Ex-Cub Ramirez to face old team
“I don’t know,” said the veteran third baseman. “That’s a good question. I had a great career there. I played for some good teams and also played for some bad teams. I guess you have to ask the fans.”
Ramirez does expect rough treatment for teammate Ryan Braun after the publicity generated by his offseason drug-test saga.
“I think it’s going to be ugly for Braun everywhere we go,” Ramirez said. “On the road, it’s going to be tough for him. He knows it. That’s no secret. Plus, he got a taste of it in spring training. Everywhere we go, he was getting booed.”
Ramirez doesn’t expect it to have any negative effect whatsoever on Braun, however.
“He’s a good player and he’s tough,” said Ramirez. “He’s tough mentally and I think he’s going to be OK. He’s a good enough player to separate that from his game.”
When Ramirez returned to Pittsburgh after being traded to the Cubs during the 2003 season, he said he heard it from the fans there.
“They booed me,” Ramirez said. “I don’t know why. I
didn’t ask to be traded.”
Ramirez didn’t ask to leave Chicago, either. He signed a three-year deal with the Brewers after new Cubs president Theo Epstein let it be known that the team would be rebuilt.
“Theo was honest,” Ramirez said. “He told my agent they were going young so there was no place for me there. I’m 33.”
It will only be natural for Ramirez to want to go back and play well against the Cubs, and manager Ron Roenicke said that could go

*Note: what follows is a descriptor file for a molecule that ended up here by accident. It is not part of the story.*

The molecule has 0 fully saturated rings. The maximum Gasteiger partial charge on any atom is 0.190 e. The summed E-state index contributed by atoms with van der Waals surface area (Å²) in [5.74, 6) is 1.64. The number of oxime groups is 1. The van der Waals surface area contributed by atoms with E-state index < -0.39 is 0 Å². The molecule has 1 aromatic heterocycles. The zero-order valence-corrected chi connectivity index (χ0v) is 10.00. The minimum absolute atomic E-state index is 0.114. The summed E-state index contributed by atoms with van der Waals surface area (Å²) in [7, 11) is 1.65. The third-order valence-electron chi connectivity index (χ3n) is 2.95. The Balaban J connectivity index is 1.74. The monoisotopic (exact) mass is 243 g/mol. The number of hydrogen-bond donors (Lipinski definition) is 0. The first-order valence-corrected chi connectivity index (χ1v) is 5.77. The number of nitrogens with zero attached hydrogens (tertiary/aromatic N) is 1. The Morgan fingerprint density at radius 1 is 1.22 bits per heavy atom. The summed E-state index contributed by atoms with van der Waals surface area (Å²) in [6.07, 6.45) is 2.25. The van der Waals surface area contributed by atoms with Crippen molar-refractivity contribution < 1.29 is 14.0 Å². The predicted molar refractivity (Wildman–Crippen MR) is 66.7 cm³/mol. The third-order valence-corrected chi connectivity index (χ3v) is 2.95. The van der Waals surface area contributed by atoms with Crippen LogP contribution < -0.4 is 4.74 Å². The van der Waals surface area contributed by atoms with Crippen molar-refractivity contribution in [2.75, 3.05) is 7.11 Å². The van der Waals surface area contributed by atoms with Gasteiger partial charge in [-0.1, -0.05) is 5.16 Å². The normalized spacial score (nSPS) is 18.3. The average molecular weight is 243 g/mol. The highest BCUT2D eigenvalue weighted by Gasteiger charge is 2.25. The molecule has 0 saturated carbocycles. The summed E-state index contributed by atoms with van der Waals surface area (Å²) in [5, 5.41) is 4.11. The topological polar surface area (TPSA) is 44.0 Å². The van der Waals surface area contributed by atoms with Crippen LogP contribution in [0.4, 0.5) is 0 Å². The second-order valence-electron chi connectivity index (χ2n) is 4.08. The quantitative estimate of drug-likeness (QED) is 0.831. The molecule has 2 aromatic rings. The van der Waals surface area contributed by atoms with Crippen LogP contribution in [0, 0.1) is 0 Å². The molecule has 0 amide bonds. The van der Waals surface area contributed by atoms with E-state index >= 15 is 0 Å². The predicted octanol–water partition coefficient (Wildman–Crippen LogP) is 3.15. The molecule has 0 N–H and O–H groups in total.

either of two ways.
“A lot of times, that player that leaves comes back and does great,” said Roenicke. “Then, there’s the player that comes back and tries so hard to do well that he gets out of his game. It’s hard to say which way Aramis will go.
“He’s calm; he’s always thinking. But there’s still emotion under that calm.”
Roenicke said he doesn’t plan to talk to Braun before the opener in Chicago, that he already discussed playing on the road in spring training and his star knows what to expect.
“Chicago fans don’t like Ryan because he’s a great player,” said Roenicke. “So, regardless, they’re on him. That’s just the way it is, regardless of what has happened. They’re on him anyway.”
Crandall, Grimm to be honored
The Milwaukee Braves Historical Association will honor Del Crandall and the late Charlie Grimm on May 10 at a dinner at Potawatomi Casino’s Woodland Dreams Ballroom. Crandall was an eight-time all-star catcher who later managed the Milwaukee Brewers, and Grimm was the Braves’ first manager.
Tickets are $75 and can be purchased by sending a check payable to the MBHA at P.O. Box 210074, Milwaukee, WI, 53221. Tickets will be delivered via first-class mail.